Opens Nationwide on Friday, February 22, 2008
Every generation has a teen-themed movie that attempts to draw an opaque picture of its pubescent mindset, usually with great failure as the parents come off like zombies. In the 1950s, James Dean’s character in “Rebel without a Cause” cast a lasting mold that successfully encapsulated generations of teen angst, a “you’ll never understand me” stance that triggered decades of copycat movies. “Charlie Bartlett,” though, is closely related to 1986’s “Ferris Beuller’s Day Off.” The eponymous main character is a sly, cock-sure-of-himself, smooth-talker who glides in and out of situations that would saddle ordinary folk with serious prison time. Bartlett, played by Anton Yelchin (“Alpha Dog”), is the spawn of a wealthy but clueless mother (Hope Davis) and an unseen imprisoned dad. He’s been tossed from countless private schools due to a compulsion to prove his “manhood” via highly illegal ventures blithely brushed off as comedic, “he’s just a teen” bumps in the road of life. Bartlett’s last resort at an education is your typical inner-city public school with every stereotypical student that has ever populated the afore-mentioned movies and plenty more. There is the goof, the bully and his ditzy sidekick, and the pretty girl rebelling against her father’s rule; this time, the father is the school’s principal, a thoroughly emasculated loser played by Robert Downey Jr. Downey tries his best to rescue his role, but the script seriously undermines his effort at every step of Bartlett’s reality-stretching role.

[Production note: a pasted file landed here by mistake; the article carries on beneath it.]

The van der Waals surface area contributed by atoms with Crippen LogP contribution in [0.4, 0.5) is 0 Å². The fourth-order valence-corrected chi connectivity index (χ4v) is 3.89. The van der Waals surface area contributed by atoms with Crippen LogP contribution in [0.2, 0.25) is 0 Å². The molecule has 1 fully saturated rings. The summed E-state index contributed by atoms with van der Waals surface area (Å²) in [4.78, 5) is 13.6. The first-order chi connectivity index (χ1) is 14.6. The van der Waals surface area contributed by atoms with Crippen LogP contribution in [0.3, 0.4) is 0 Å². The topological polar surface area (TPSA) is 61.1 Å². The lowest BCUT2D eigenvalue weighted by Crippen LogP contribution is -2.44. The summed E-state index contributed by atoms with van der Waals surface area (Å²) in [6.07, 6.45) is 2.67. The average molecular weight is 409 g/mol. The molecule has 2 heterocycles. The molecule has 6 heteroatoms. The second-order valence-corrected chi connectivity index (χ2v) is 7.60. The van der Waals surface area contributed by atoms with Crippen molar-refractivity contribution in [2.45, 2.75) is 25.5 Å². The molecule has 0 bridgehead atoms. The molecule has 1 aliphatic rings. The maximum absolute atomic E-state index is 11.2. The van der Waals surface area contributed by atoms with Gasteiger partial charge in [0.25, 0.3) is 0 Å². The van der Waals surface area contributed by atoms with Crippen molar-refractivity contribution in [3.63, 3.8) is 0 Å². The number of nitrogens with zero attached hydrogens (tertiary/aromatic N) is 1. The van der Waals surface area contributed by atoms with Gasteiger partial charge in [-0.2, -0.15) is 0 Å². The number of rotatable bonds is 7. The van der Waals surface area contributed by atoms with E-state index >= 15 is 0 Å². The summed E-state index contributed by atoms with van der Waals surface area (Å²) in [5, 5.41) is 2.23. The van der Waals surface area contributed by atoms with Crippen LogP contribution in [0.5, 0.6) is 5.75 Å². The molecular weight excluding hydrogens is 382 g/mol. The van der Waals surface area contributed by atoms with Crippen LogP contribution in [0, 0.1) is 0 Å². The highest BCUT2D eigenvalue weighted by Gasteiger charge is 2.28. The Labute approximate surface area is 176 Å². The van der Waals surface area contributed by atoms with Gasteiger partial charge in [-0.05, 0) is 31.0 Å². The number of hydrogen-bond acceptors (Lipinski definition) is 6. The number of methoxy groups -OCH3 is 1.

Bartlett, stubbornly dressed in outsider preppy clothes, is at first treated like the proverbial fish out of water; predictably, he gets his ass whipped and is totally shunned. A series of events leads him to become a restroom psychologist, dispensing wisdom and drugs, thanks to another clueless adult, this time his psychiatrist who writes psychotropic prescriptions as if he were getting paid by the word. This makes Bartlett the most popular student in school, where the lines to the boys’ room””consisting of boys and girls””wrap down and around the school’s corridor, all under the principal’s and teachers’ myopic eye. Troubles and misunderstand ings, firings and riots send Bartlett into a spiral. But he gets out of trouble with precious little linear explanation. This is not to say that “Charlie Bartlett” as a whole is a lost cause. The acting is spot-on, especially the bully, but the story line fails to hold a clear chain to a satisfying conclusion. The comedy is sprightly, somewhat predictable, but current. And the film begs for a sequel””perhaps a collegiate “Charlie Bartlett,” where the students””hopefully””riot for more than this film gives them reason.